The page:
I’d also think that freelancers, entrepreneurs and self-employed folks might have different circumstances that might make it easier or more difficult to work from home. One of the disadvantages of working from home as an employee of a company was the need to be on their time.
Had I gone the freelance route instead—even working for the same company—I could decide my own hours and determine when I would respond to their needs. Granted, freelancers can’t just respond a whole week later, but as an employee, I needed to respond as soon as possible.
I’ll even go a step further and say not all kids are conducive for parents to work from home. My eldest happens to have a knack for focusing on activities for long stretches of time. I knew I could show him something interesting, whether books or puzzles or a new toy, and I wouldn’t hear from him for 45 minutes to an hour. Some kids require more attention or are more active.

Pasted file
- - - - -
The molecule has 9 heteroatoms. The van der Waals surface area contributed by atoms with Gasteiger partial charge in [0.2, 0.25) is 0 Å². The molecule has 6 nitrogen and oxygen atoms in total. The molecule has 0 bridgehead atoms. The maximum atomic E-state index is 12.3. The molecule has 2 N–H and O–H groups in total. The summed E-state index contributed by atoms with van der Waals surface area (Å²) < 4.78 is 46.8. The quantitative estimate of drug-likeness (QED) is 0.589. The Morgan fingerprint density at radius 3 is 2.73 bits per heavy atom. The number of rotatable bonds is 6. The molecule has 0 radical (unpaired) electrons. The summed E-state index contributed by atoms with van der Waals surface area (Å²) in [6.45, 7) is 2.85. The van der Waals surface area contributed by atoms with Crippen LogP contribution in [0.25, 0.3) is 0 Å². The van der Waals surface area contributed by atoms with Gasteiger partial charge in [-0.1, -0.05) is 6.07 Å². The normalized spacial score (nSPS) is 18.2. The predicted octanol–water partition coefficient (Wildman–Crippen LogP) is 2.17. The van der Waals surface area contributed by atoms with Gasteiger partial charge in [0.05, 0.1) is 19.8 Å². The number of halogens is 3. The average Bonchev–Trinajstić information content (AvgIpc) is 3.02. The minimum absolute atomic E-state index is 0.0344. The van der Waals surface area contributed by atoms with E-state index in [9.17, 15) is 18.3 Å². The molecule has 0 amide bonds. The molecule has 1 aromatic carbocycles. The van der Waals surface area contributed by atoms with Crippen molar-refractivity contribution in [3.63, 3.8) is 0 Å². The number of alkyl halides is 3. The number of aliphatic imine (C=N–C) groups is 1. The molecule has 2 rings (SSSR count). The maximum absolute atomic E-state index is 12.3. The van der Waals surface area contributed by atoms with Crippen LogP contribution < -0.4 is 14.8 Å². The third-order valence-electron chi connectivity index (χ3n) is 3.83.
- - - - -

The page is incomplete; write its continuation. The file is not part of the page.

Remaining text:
And not all ages of kids will allow parents to work from home, either. Infants have different needs than toddlers and vice versa.
I also know many other parents who work from home all five days of the week but have child care arrangements in place, such as day care or grandma. These types of situations allow parents to work from home all week without scrambling after their kids.
The benefits of working from home played out well and balanced our needs at the time. I was able to save a ton of money on child care, make income and earn benefits, and spend time with my kid. I kept up my work habits that I even got a promotion despite my flexible schedule. And I even wonder if it’s because—not despite—of my flexible schedule and the subsequent work/life balance and company loyalty that led me to create good work.